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Climate scientists rebut oft-repeated 2016 ‘warmest year on record’ claim


Recent stories from a variety of sources, including NASA, the Financial Times, and the New York Times report that Earth’s temperature reached a record high in 2016. The high frequency of these claims cast the matter as fact, and paint a grave picture of the problem.

Yet, professors who are experts in climate science say they believe that this headline may inspire hastily drawn conclusions. Moreover, the doom and gloom with which it is presented fails to put Earth’s temperature changes in context, say these climate scientists — considered by scholars who tout extreme global warming scenarios as climate skeptics.

“‘2016 was the warmest year on record’ implies that the earth has never been this warm…ever,” David Legates, associate professor of geography at the University of Delaware, told The College Fix via email.

“The ‘record’ happens to start in the mid-1800s — right about the time that we were emerging from the Little Ice Age…probably the coldest period since the demise of the last ice age some 22,000 years ago. So we start the phrase ‘on record’ at a point where global temperatures were at their coldest in many millennia. It is not surprising that warming would follow,” Legates said.

Legates also noted that the temperature increase between 2015 and 2016 was a mere .01℃ — well within the margin of error for statistical calculation.

“One could easily have written the title ‘No change in Global Temperatures in 2016,’ but that wouldn’t sell newspapers,” Legates quipped.

Climatologist Judith Curry agrees with Legates’ analysis. Previously the Chair and a Professor of the School of Earth and Atmospheric Sciences at the Georgia Institute of Technology, Curry wrote in an email to The College Fix that “examination of the satellite data record of atmospheric temperatures, 2016 was only slightly warmer than 1998 — a difference that is not statistically significant.”

She said more caution is needed when making broad claims about Earth’s rising temperatures, noting that scientists do not currently have a broad enough time horizon over which to examine these hypotheses.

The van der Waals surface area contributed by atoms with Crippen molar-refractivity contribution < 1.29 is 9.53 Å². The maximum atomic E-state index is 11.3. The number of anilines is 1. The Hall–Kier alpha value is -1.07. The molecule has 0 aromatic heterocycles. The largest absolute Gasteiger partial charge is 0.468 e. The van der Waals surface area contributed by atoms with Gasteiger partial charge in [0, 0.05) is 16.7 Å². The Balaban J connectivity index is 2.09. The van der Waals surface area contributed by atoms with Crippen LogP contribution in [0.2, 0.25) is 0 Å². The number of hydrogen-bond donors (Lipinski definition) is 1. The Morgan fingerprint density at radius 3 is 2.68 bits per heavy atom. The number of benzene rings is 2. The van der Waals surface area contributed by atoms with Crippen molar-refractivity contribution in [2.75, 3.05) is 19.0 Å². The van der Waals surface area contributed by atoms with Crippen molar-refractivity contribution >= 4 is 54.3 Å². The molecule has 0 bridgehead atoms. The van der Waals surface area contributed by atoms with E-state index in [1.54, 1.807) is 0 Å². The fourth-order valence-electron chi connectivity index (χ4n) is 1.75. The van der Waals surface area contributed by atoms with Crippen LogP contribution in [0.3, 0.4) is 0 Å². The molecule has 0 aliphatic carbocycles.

“Understanding the difference in trends between the surface temperature data sets and the satellite data sets of atmospheric temperature remains an outstanding challenge for scientists. What is the significance of the ‘warmest year’? Following the 1998 peak in warming, temperatures dropped substantially for the next several years. It will be another five years before we have perspective on this recent spike in temperatures,” Curry said.

In a similar vein, MIT climate scientist emeritus Richard Lindzen notes on Climate Depot that satellite data shows an 18 plus year standstill in global temperatures.

After NASA’s announcement about 2016 being the hottest year on record, Lindzen stated that, “it is proof of dishonesty to argue about things like small fluctuations in temperature or the sign of a trend…the most important to thing to keep in mind is — when you ask ‘is it warming, is it cooling,’ etc. — is that we are talking about something tiny (temperature changes) and that is the crucial point.”

Legates concluded his explanation of the recent temperature changes to The Fix with some clarifying statistics.

He noted that the difference between 1998 and 2016 — the two “warmest” years recorded in the last two decades — is only .02℃ with a margin of error of .10℃.

This is a little reported fact, according to Legates, as “the headline ‘No Global Warming for Two Decades’ does not instill fear that our planet is likely to end,” he wrote.

MORE: Professors tell students: Drop class if you dispute man-made climate change

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Editor’s Note: This article has been amended to clarify a bio.

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Kate Hardiman -- University of Notre Dame

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